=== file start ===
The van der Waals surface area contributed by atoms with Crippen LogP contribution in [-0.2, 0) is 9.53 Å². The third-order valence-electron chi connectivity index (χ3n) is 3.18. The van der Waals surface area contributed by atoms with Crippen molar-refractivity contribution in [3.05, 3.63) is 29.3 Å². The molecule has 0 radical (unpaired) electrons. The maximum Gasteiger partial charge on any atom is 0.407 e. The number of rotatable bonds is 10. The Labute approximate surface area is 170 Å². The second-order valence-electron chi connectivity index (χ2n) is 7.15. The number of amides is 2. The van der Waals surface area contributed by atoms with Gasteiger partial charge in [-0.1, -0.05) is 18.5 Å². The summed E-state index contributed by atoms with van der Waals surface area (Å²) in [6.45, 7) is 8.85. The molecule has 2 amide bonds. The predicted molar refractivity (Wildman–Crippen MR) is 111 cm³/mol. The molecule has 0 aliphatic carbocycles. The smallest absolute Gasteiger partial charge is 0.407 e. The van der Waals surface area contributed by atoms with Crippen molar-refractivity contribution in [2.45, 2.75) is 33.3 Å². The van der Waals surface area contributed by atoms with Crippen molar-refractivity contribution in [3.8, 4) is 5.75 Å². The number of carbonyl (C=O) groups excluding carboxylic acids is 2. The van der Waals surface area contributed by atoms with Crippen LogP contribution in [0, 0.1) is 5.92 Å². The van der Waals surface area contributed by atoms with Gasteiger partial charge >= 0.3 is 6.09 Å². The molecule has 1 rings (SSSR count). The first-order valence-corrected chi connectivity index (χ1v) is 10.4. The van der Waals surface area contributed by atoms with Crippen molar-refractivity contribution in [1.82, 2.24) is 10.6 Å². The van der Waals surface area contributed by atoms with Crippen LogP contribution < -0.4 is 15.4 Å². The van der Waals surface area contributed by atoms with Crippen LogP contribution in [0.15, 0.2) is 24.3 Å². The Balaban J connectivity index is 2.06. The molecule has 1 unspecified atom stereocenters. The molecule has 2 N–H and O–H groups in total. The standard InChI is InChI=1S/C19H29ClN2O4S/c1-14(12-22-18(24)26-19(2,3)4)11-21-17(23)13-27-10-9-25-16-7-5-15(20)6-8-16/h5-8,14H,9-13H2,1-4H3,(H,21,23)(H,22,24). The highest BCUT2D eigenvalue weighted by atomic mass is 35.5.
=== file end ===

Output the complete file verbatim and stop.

The van der Waals surface area contributed by atoms with Crippen LogP contribution in [-0.2, 0) is 9.53 Å². The third-order valence-electron chi connectivity index (χ3n) is 3.18. The van der Waals surface area contributed by atoms with Crippen molar-refractivity contribution in [3.05, 3.63) is 29.3 Å². The molecule has 0 radical (unpaired) electrons. The maximum Gasteiger partial charge on any atom is 0.407 e. The number of rotatable bonds is 10. The Labute approximate surface area is 170 Å². The second-order valence-electron chi connectivity index (χ2n) is 7.15. The number of amides is 2. The van der Waals surface area contributed by atoms with Gasteiger partial charge in [-0.1, -0.05) is 18.5 Å². The summed E-state index contributed by atoms with van der Waals surface area (Å²) in [6.45, 7) is 8.85. The molecule has 2 amide bonds. The predicted molar refractivity (Wildman–Crippen MR) is 111 cm³/mol. The molecule has 0 aliphatic carbocycles. The smallest absolute Gasteiger partial charge is 0.407 e. The van der Waals surface area contributed by atoms with Crippen molar-refractivity contribution in [2.45, 2.75) is 33.3 Å². The van der Waals surface area contributed by atoms with Crippen molar-refractivity contribution in [3.8, 4) is 5.75 Å². The number of carbonyl (C=O) groups excluding carboxylic acids is 2. The van der Waals surface area contributed by atoms with Crippen LogP contribution in [0, 0.1) is 5.92 Å². The van der Waals surface area contributed by atoms with Gasteiger partial charge >= 0.3 is 6.09 Å². The molecule has 1 rings (SSSR count). The first-order valence-corrected chi connectivity index (χ1v) is 10.4. The van der Waals surface area contributed by atoms with Crippen molar-refractivity contribution in [1.82, 2.24) is 10.6 Å². The van der Waals surface area contributed by atoms with Crippen LogP contribution < -0.4 is 15.4 Å². The van der Waals surface area contributed by atoms with Crippen LogP contribution in [0.15, 0.2) is 24.3 Å². The Balaban J connectivity index is 2.06. The molecule has 1 unspecified atom stereocenters. The molecule has 2 N–H and O–H groups in total. The standard InChI is InChI=1S/C19H29ClN2O4S/c1-14(12-22-18(24)26-19(2,3)4)11-21-17(23)13-27-10-9-25-16-7-5-15(20)6-8-16/h5-8,14H,9-13H2,1-4H3,(H,21,23)(H,22,24). The highest BCUT2D eigenvalue weighted by atomic mass is 35.5.